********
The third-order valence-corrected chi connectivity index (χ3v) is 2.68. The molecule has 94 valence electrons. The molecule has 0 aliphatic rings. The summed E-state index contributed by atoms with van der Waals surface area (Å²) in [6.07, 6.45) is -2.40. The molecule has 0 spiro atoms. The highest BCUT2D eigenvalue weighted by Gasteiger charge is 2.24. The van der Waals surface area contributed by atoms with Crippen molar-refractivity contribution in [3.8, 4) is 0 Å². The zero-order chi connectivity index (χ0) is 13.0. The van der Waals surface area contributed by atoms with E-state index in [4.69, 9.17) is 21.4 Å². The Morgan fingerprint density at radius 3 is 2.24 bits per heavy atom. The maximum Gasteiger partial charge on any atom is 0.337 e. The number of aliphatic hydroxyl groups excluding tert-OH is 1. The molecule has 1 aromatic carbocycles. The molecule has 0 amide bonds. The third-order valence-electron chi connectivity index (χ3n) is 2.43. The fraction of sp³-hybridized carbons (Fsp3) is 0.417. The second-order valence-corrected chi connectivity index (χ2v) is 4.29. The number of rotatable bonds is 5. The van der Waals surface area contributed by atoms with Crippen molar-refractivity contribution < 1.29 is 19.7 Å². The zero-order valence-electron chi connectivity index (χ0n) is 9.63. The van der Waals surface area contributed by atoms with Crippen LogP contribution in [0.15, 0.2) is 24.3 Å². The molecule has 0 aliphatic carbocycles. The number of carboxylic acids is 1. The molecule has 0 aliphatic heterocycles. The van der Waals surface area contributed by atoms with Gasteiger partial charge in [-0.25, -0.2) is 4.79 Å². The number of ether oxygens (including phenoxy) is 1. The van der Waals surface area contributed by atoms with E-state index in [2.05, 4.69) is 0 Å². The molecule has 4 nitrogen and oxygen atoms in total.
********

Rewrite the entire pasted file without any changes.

The third-order valence-corrected chi connectivity index (χ3v) is 2.68. The molecule has 94 valence electrons. The molecule has 0 aliphatic rings. The summed E-state index contributed by atoms with van der Waals surface area (Å²) in [6.07, 6.45) is -2.40. The molecule has 0 spiro atoms. The highest BCUT2D eigenvalue weighted by Gasteiger charge is 2.24. The van der Waals surface area contributed by atoms with Crippen molar-refractivity contribution in [3.8, 4) is 0 Å². The zero-order chi connectivity index (χ0) is 13.0. The van der Waals surface area contributed by atoms with E-state index in [4.69, 9.17) is 21.4 Å². The Morgan fingerprint density at radius 3 is 2.24 bits per heavy atom. The maximum Gasteiger partial charge on any atom is 0.337 e. The number of aliphatic hydroxyl groups excluding tert-OH is 1. The molecule has 1 aromatic carbocycles. The molecule has 0 amide bonds. The third-order valence-electron chi connectivity index (χ3n) is 2.43. The fraction of sp³-hybridized carbons (Fsp3) is 0.417. The second-order valence-corrected chi connectivity index (χ2v) is 4.29. The number of rotatable bonds is 5. The van der Waals surface area contributed by atoms with Crippen molar-refractivity contribution < 1.29 is 19.7 Å². The zero-order valence-electron chi connectivity index (χ0n) is 9.63. The van der Waals surface area contributed by atoms with Crippen LogP contribution in [0.15, 0.2) is 24.3 Å². The molecule has 0 aliphatic carbocycles. The number of carboxylic acids is 1. The molecule has 0 aliphatic heterocycles. The van der Waals surface area contributed by atoms with Gasteiger partial charge in [-0.25, -0.2) is 4.79 Å². The number of ether oxygens (including phenoxy) is 1. The van der Waals surface area contributed by atoms with E-state index in [2.05, 4.69) is 0 Å². The molecule has 4 nitrogen and oxygen atoms in total.